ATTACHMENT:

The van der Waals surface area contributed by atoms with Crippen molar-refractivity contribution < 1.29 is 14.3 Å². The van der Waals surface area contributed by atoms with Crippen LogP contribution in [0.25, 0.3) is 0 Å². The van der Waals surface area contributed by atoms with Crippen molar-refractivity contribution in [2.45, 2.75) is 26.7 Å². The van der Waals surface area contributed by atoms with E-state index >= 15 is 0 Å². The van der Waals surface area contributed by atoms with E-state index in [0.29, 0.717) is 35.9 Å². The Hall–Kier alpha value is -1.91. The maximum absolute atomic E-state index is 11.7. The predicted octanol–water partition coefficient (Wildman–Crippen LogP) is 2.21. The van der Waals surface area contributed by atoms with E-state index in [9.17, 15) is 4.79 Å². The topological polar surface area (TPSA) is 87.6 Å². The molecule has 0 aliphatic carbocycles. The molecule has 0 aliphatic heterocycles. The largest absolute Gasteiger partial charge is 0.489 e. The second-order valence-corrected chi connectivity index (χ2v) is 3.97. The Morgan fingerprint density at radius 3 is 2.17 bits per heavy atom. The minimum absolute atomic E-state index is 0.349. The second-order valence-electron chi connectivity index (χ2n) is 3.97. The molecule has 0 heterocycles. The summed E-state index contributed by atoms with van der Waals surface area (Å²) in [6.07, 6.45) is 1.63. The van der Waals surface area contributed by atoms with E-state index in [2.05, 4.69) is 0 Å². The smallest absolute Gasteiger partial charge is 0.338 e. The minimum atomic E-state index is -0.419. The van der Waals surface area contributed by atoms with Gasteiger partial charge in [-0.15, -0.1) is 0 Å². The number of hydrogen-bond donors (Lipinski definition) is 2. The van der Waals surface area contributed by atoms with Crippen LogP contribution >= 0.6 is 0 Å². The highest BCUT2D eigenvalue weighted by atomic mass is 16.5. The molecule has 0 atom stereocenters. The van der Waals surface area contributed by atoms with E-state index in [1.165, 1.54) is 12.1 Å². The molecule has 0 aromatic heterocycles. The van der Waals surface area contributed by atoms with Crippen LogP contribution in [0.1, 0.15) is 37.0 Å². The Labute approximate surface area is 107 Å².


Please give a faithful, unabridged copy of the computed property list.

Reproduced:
The van der Waals surface area contributed by atoms with Crippen molar-refractivity contribution < 1.29 is 14.3 Å². The van der Waals surface area contributed by atoms with Crippen LogP contribution in [0.25, 0.3) is 0 Å². The van der Waals surface area contributed by atoms with Crippen molar-refractivity contribution in [2.45, 2.75) is 26.7 Å². The van der Waals surface area contributed by atoms with E-state index >= 15 is 0 Å². The van der Waals surface area contributed by atoms with E-state index in [0.29, 0.717) is 35.9 Å². The Hall–Kier alpha value is -1.91. The maximum absolute atomic E-state index is 11.7. The predicted octanol–water partition coefficient (Wildman–Crippen LogP) is 2.21. The van der Waals surface area contributed by atoms with E-state index in [9.17, 15) is 4.79 Å². The topological polar surface area (TPSA) is 87.6 Å². The molecule has 0 aliphatic carbocycles. The molecule has 0 aliphatic heterocycles. The largest absolute Gasteiger partial charge is 0.489 e. The second-order valence-corrected chi connectivity index (χ2v) is 3.97. The Morgan fingerprint density at radius 3 is 2.17 bits per heavy atom. The minimum absolute atomic E-state index is 0.349. The second-order valence-electron chi connectivity index (χ2n) is 3.97. The molecule has 0 heterocycles. The summed E-state index contributed by atoms with van der Waals surface area (Å²) in [6.07, 6.45) is 1.63. The van der Waals surface area contributed by atoms with E-state index in [2.05, 4.69) is 0 Å². The smallest absolute Gasteiger partial charge is 0.338 e. The minimum atomic E-state index is -0.419. The van der Waals surface area contributed by atoms with Gasteiger partial charge in [-0.15, -0.1) is 0 Å². The number of hydrogen-bond donors (Lipinski definition) is 2. The van der Waals surface area contributed by atoms with Crippen LogP contribution >= 0.6 is 0 Å². The highest BCUT2D eigenvalue weighted by atomic mass is 16.5. The molecule has 0 atom stereocenters. The van der Waals surface area contributed by atoms with E-state index in [1.165, 1.54) is 12.1 Å². The molecule has 0 aromatic heterocycles. The van der Waals surface area contributed by atoms with Crippen LogP contribution in [0.1, 0.15) is 37.0 Å². The Labute approximate surface area is 107 Å².